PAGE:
As the most visible and successful symbol of this Malaysia Incorporated mantra, the present failings and losses sustained by Proton represent not only a vision turn sour but also a refusal to face up to reality and address these failures. As the symbol of problems plaguing GLCs in general, Proton must fulfill their responsibility to address questions raised by 26 million Malaysians. Such responsibility is not limited to answering Malaysians who are the stakeholders of Proton but also to uphold transparency and accountability to ensure optimal management performance.


In the public interest, Proton must answer 20 questions  on why Volkswagen refused the strategic alliance with Proton,  Protonís new co-operation with Mitsubishi Motors Corp(MMC) as well as answer Proton Advisor Tun Dr Mahathir Mohamed and former Proton CEO Tengku Tan Sri Mahaleel Tengku Ariffís 16 questions posed on January 3 and  February 13 this year on the RM 510 million loss incurred from the sale of MV Agusta Motors SpA for only one euro(RM4.50)..


To lose up to RM 510.24 million in less than one year has caused anger amongst Malaysians including Mahathir and Mahaleel, who felt their credibility, honesty and intergrity questioned because they supported the purchase of Agusta. Both men clearly wanted personal vindication for spending RM 76 million euros or (RM 340 million) to buy Agusta which is now deemed as a bad investment by the new management.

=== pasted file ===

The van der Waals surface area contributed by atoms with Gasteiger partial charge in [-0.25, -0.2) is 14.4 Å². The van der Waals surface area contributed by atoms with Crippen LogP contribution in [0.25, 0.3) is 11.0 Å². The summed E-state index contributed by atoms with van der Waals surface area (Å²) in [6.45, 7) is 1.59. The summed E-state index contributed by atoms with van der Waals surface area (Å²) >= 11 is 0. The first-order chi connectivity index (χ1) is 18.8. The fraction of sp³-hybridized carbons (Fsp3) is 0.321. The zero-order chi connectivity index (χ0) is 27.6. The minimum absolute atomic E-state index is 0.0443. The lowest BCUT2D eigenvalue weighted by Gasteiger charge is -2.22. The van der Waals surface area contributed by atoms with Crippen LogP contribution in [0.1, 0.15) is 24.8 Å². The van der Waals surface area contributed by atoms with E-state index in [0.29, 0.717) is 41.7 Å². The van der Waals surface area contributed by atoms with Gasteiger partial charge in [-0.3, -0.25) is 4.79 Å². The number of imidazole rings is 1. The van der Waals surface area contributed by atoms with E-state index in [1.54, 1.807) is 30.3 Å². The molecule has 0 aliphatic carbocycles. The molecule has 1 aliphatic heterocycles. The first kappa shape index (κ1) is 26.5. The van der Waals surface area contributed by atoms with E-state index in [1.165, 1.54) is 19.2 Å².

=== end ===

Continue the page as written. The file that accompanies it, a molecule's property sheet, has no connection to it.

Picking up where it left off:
The national car maker posted a loss of RM12.35mil in its first quarter last year, and another RM154.3mil for its second quarter, blaming the huge losses on Agusta, disputed by both men. Proton's entire 57.75% stake in MV Agusta bought in 2004 sthat old to GEVI SpA for 1 euro (RM4.50) cost much more than 76 million euros or (RM 340 million). If we include financial assistance pumped in by Proton to Agusta the losses amount to RM 510.24 million as appeared in Protonís cash flow statement in its 2005 annual report.


National interests are more important than the petty requirements of saving or face sought by both men but even though Proton can ignore the cheeky request to buy the Lotus car for one pound, both men have the right to the truth. Accordingly Proton must address the 20 questions: